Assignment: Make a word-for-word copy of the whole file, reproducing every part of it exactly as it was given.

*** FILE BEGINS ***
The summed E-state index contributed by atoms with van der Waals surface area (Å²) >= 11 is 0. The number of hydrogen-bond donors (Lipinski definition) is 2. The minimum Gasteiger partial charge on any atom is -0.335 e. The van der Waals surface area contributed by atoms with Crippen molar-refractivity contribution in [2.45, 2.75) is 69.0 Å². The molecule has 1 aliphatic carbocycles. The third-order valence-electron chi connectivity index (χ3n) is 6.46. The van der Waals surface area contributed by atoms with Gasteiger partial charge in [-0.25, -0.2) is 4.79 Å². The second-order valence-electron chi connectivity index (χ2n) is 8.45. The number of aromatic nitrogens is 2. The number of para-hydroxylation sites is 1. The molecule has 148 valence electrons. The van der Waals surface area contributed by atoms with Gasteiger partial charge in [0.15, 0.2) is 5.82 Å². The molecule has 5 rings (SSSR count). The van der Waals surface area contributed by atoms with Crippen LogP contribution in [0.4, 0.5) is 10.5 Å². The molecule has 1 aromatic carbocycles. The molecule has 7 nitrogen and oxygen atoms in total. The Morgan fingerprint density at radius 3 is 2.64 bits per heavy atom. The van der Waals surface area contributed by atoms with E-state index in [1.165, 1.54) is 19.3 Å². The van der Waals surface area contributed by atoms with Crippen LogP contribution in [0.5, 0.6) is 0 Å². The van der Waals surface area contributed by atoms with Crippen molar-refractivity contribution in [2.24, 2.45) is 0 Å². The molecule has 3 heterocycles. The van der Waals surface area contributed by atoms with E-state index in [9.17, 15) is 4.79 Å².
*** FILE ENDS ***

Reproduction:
The summed E-state index contributed by atoms with van der Waals surface area (Å²) >= 11 is 0. The number of hydrogen-bond donors (Lipinski definition) is 2. The minimum Gasteiger partial charge on any atom is -0.335 e. The van der Waals surface area contributed by atoms with Crippen molar-refractivity contribution in [2.45, 2.75) is 69.0 Å². The molecule has 1 aliphatic carbocycles. The third-order valence-electron chi connectivity index (χ3n) is 6.46. The van der Waals surface area contributed by atoms with Gasteiger partial charge in [-0.25, -0.2) is 4.79 Å². The second-order valence-electron chi connectivity index (χ2n) is 8.45. The number of aromatic nitrogens is 2. The number of para-hydroxylation sites is 1. The molecule has 148 valence electrons. The van der Waals surface area contributed by atoms with Gasteiger partial charge in [0.15, 0.2) is 5.82 Å². The molecule has 5 rings (SSSR count). The van der Waals surface area contributed by atoms with Crippen LogP contribution in [0.4, 0.5) is 10.5 Å². The molecule has 1 aromatic carbocycles. The molecule has 7 nitrogen and oxygen atoms in total. The Morgan fingerprint density at radius 3 is 2.64 bits per heavy atom. The van der Waals surface area contributed by atoms with E-state index in [1.165, 1.54) is 19.3 Å². The van der Waals surface area contributed by atoms with Crippen LogP contribution in [0.5, 0.6) is 0 Å². The van der Waals surface area contributed by atoms with Crippen molar-refractivity contribution in [2.24, 2.45) is 0 Å². The molecule has 3 heterocycles. The van der Waals surface area contributed by atoms with E-state index in [9.17, 15) is 4.79 Å².